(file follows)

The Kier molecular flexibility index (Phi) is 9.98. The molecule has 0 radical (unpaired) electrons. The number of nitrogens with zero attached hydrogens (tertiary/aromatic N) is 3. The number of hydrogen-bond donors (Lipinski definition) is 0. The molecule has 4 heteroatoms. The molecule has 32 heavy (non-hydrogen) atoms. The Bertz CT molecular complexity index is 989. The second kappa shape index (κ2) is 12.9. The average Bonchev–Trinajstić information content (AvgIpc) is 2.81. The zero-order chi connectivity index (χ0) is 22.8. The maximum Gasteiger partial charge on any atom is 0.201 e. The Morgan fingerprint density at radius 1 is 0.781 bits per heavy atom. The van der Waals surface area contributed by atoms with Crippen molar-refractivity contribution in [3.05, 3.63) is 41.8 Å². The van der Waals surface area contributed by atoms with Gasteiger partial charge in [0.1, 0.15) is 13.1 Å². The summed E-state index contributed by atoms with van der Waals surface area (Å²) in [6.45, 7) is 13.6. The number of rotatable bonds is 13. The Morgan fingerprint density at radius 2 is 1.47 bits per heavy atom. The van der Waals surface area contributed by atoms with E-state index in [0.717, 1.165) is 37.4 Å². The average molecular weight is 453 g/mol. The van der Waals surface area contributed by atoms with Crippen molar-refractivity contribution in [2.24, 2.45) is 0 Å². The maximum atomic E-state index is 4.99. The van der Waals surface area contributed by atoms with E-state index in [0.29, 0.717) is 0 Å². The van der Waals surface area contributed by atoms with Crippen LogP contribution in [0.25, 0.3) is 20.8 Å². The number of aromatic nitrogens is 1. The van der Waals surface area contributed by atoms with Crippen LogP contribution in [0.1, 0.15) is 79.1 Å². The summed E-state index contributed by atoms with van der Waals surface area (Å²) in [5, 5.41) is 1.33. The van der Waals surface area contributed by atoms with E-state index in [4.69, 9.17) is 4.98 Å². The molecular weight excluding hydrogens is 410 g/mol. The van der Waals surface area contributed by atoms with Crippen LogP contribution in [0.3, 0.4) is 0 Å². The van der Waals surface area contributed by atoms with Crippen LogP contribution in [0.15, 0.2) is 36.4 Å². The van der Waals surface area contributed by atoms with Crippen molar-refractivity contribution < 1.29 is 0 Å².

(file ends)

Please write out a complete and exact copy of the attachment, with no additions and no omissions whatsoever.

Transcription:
The Kier molecular flexibility index (Phi) is 9.98. The molecule has 0 radical (unpaired) electrons. The number of nitrogens with zero attached hydrogens (tertiary/aromatic N) is 3. The number of hydrogen-bond donors (Lipinski definition) is 0. The molecule has 4 heteroatoms. The molecule has 32 heavy (non-hydrogen) atoms. The Bertz CT molecular complexity index is 989. The second kappa shape index (κ2) is 12.9. The average Bonchev–Trinajstić information content (AvgIpc) is 2.81. The zero-order chi connectivity index (χ0) is 22.8. The maximum Gasteiger partial charge on any atom is 0.201 e. The Morgan fingerprint density at radius 1 is 0.781 bits per heavy atom. The van der Waals surface area contributed by atoms with Crippen molar-refractivity contribution in [3.05, 3.63) is 41.8 Å². The van der Waals surface area contributed by atoms with Gasteiger partial charge in [0.1, 0.15) is 13.1 Å². The summed E-state index contributed by atoms with van der Waals surface area (Å²) in [6.45, 7) is 13.6. The number of rotatable bonds is 13. The Morgan fingerprint density at radius 2 is 1.47 bits per heavy atom. The van der Waals surface area contributed by atoms with E-state index in [0.717, 1.165) is 37.4 Å². The average molecular weight is 453 g/mol. The van der Waals surface area contributed by atoms with Crippen molar-refractivity contribution in [2.24, 2.45) is 0 Å². The maximum atomic E-state index is 4.99. The van der Waals surface area contributed by atoms with E-state index in [0.29, 0.717) is 0 Å². The van der Waals surface area contributed by atoms with Crippen LogP contribution in [0.25, 0.3) is 20.8 Å². The number of aromatic nitrogens is 1. The van der Waals surface area contributed by atoms with Crippen LogP contribution in [0.1, 0.15) is 79.1 Å². The summed E-state index contributed by atoms with van der Waals surface area (Å²) in [5, 5.41) is 1.33. The van der Waals surface area contributed by atoms with E-state index in [4.69, 9.17) is 4.98 Å². The molecular weight excluding hydrogens is 410 g/mol. The van der Waals surface area contributed by atoms with Crippen LogP contribution in [0.3, 0.4) is 0 Å². The van der Waals surface area contributed by atoms with Crippen LogP contribution in [0.15, 0.2) is 36.4 Å². The van der Waals surface area contributed by atoms with Crippen molar-refractivity contribution < 1.29 is 0 Å².